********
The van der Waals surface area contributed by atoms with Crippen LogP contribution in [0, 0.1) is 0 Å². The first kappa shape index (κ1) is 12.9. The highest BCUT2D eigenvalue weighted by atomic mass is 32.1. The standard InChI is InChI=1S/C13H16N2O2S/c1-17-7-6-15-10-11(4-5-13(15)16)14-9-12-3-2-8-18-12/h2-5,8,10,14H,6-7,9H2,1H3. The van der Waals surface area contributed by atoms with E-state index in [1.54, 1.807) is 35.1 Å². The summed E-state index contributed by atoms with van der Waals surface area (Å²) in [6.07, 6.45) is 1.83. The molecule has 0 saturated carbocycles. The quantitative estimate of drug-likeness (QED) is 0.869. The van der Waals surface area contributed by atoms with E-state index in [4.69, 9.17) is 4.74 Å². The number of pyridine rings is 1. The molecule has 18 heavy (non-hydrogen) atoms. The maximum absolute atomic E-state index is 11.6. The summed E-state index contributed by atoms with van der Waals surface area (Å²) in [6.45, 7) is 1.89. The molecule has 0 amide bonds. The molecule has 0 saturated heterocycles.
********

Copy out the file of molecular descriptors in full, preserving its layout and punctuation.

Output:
The van der Waals surface area contributed by atoms with Crippen LogP contribution in [0, 0.1) is 0 Å². The first kappa shape index (κ1) is 12.9. The highest BCUT2D eigenvalue weighted by atomic mass is 32.1. The standard InChI is InChI=1S/C13H16N2O2S/c1-17-7-6-15-10-11(4-5-13(15)16)14-9-12-3-2-8-18-12/h2-5,8,10,14H,6-7,9H2,1H3. The van der Waals surface area contributed by atoms with E-state index in [1.54, 1.807) is 35.1 Å². The summed E-state index contributed by atoms with van der Waals surface area (Å²) in [6.07, 6.45) is 1.83. The molecule has 0 saturated carbocycles. The quantitative estimate of drug-likeness (QED) is 0.869. The van der Waals surface area contributed by atoms with E-state index in [4.69, 9.17) is 4.74 Å². The number of pyridine rings is 1. The molecule has 18 heavy (non-hydrogen) atoms. The maximum absolute atomic E-state index is 11.6. The summed E-state index contributed by atoms with van der Waals surface area (Å²) in [6.45, 7) is 1.89. The molecule has 0 amide bonds. The molecule has 0 saturated heterocycles.